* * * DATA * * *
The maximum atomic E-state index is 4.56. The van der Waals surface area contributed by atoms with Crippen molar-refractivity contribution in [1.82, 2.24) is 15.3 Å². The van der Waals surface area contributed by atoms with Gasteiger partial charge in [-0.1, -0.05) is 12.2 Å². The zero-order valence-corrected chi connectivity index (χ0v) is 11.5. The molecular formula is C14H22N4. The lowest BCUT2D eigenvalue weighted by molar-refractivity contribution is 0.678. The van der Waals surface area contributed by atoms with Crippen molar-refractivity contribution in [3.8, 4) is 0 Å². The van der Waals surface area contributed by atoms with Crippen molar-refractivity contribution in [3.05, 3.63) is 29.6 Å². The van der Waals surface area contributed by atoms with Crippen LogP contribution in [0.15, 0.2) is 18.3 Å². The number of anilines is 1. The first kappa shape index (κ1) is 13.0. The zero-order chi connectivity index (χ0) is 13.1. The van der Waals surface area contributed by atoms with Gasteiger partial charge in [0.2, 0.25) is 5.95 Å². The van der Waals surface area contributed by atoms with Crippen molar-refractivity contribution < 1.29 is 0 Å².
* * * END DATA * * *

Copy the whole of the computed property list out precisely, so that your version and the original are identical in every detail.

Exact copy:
The maximum atomic E-state index is 4.56. The van der Waals surface area contributed by atoms with Crippen molar-refractivity contribution in [1.82, 2.24) is 15.3 Å². The van der Waals surface area contributed by atoms with Gasteiger partial charge in [-0.1, -0.05) is 12.2 Å². The zero-order valence-corrected chi connectivity index (χ0v) is 11.5. The molecular formula is C14H22N4. The lowest BCUT2D eigenvalue weighted by molar-refractivity contribution is 0.678. The van der Waals surface area contributed by atoms with Crippen molar-refractivity contribution in [3.8, 4) is 0 Å². The van der Waals surface area contributed by atoms with Crippen molar-refractivity contribution in [3.05, 3.63) is 29.6 Å². The van der Waals surface area contributed by atoms with Crippen LogP contribution in [0.15, 0.2) is 18.3 Å². The number of anilines is 1. The first kappa shape index (κ1) is 13.0. The zero-order chi connectivity index (χ0) is 13.1. The van der Waals surface area contributed by atoms with Gasteiger partial charge in [0.2, 0.25) is 5.95 Å². The van der Waals surface area contributed by atoms with Crippen molar-refractivity contribution < 1.29 is 0 Å².